Most attractive opportunities are found when multiple themes converge and reinforce one another in the various sectors. Identifying the relevant themes depends on the investor’s ability to uncover patterns and trends in revenue and profit pools. Making sense of the vast amount of information and economic trends is notoriously difficult. Investors who move rapidly from trends to themes before identifying specific investment opportunities often move faster and get more from their research investment and develop more detailed insights into thematic opportunities. 

3. Selection Of Themes — 

Investors and institutions typically agree on the simple based on their risk over return profile to succeed at this critical stage. This process can be simplified by asking a few questions about the investability and theme’s market prospect for the future. 

  1. Is the theme investable?
  2. Are there ways to deploy capital against it?
  3. Are there companies whose businesses are heavily exposed to the theme?
  4. Can the potential investment be made without running excessive risk?
  5. Are there other assets that might do well if the theme gains popularity?
  6. What is the risk if the theme doesn’t gain momentum?
  7. Do the companies within the theme have the capability to differentiate themselves? (Market access, thorough understanding of the asset, their value chains, relationship with suppliers and other vendors, privileged access to the right partners etc.)
  8. Does the theme fit within the current portfolio construction?

Prioritizing the theme is even more difficult as investors must make decisions based on improper knowledge. This process can be time-consuming and frustrating without the right approach but rapid and effective if appropriately designed.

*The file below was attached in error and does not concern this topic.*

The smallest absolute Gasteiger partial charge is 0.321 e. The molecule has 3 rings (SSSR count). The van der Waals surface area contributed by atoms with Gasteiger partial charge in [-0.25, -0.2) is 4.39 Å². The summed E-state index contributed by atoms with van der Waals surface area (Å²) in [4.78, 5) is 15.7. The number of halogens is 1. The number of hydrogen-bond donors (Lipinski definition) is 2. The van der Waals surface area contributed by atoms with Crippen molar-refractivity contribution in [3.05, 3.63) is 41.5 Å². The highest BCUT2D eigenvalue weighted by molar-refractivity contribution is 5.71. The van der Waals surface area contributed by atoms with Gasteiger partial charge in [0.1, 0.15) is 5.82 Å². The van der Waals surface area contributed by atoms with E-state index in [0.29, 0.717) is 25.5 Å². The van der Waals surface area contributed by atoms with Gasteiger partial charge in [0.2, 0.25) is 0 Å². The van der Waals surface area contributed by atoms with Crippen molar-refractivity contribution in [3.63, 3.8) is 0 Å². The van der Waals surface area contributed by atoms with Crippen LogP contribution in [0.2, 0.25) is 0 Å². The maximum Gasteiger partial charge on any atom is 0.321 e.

4. Developing an Investment Thesis — 

Once a priority theme has been identified, investors must develop an investment thesis around the theme. The thesis should clearly describe why and how value could be created over the long term. To form their hypothesis, investors can ask and research a few questions.

  1. What are the primary performance drivers in the industry?
  2. How do current value chains serve the key players in the theme?
  3. What are the current industry dynamics?
  4. How will the theme alter the industry dynamics, and can the current key players adapt to the changing market conditions?

To be successful at this stage, investors must first ensure that their thesis is based on the current facts, market outlook and free from biases. They must find opportunities in the business systems beyond those directly affected by the theme. For example, an investor looking into the impact on the increasing migrant population may determine that the best opportunity will be to invest in the suburb building projects and companies rather than real estate itself. 

5. Build a portfolio — 

Investors can then initiate the screening process across asset classes with a clear thesis in mind to find the best ways to take up a position in the theme. Most of the successful thematic investors at this stage have;

  1. A clear perspective on all the factors that’ll potentially lead to a successful investment within the desired time frame. 
  2. A list of potential targets that is systematically assessed against the success factors and monitored over time to find the right entry and exit points. 
  3. A clear investing approach
  4. A selection of investments that have both exposures to the theme and strong fundamentals to offset the long term nature of the investment. And the risk if the theme doesn’t materialize within your expected time horizon. 

To conclude, Thematic investing provides investors with an alternative to traditional investments. It leverages the greatest strengths of investors while providing opportunities to develop an in-depth understanding and informed opinions. By understanding the true exposure to a sector and then determining where and how to invest, increases their chances of getting superior returns over time. 

Credit: Mckinsey.com

Check out more: The Jolly Investor